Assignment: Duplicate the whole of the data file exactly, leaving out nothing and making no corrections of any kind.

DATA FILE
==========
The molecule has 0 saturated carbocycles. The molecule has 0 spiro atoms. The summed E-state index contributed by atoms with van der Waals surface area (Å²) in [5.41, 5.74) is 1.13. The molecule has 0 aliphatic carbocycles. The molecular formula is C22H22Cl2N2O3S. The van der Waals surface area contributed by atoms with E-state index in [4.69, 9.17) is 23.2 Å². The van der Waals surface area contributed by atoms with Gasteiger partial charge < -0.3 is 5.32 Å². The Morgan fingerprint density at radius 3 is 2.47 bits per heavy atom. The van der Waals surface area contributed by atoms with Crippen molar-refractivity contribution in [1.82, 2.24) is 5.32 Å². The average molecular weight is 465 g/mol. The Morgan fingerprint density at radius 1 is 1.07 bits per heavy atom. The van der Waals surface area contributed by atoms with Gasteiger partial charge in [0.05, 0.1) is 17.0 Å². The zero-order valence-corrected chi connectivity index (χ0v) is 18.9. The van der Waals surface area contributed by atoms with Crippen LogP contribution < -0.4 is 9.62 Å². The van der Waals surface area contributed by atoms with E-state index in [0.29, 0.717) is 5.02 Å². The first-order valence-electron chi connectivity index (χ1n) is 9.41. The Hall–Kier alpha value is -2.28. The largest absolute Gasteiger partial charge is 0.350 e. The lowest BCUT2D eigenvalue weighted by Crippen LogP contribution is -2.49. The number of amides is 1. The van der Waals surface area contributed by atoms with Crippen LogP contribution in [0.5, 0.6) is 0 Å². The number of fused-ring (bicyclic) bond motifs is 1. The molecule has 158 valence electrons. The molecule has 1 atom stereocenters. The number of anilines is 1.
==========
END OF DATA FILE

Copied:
The molecule has 0 saturated carbocycles. The molecule has 0 spiro atoms. The summed E-state index contributed by atoms with van der Waals surface area (Å²) in [5.41, 5.74) is 1.13. The molecule has 0 aliphatic carbocycles. The molecular formula is C22H22Cl2N2O3S. The van der Waals surface area contributed by atoms with E-state index in [4.69, 9.17) is 23.2 Å². The van der Waals surface area contributed by atoms with Gasteiger partial charge < -0.3 is 5.32 Å². The Morgan fingerprint density at radius 3 is 2.47 bits per heavy atom. The van der Waals surface area contributed by atoms with Crippen molar-refractivity contribution in [1.82, 2.24) is 5.32 Å². The average molecular weight is 465 g/mol. The Morgan fingerprint density at radius 1 is 1.07 bits per heavy atom. The van der Waals surface area contributed by atoms with Gasteiger partial charge in [0.05, 0.1) is 17.0 Å². The zero-order valence-corrected chi connectivity index (χ0v) is 18.9. The van der Waals surface area contributed by atoms with Crippen LogP contribution < -0.4 is 9.62 Å². The van der Waals surface area contributed by atoms with E-state index in [0.29, 0.717) is 5.02 Å². The first-order valence-electron chi connectivity index (χ1n) is 9.41. The Hall–Kier alpha value is -2.28. The largest absolute Gasteiger partial charge is 0.350 e. The lowest BCUT2D eigenvalue weighted by Crippen LogP contribution is -2.49. The number of amides is 1. The van der Waals surface area contributed by atoms with Crippen LogP contribution in [0.5, 0.6) is 0 Å². The number of fused-ring (bicyclic) bond motifs is 1. The molecule has 158 valence electrons. The molecule has 1 atom stereocenters. The number of anilines is 1.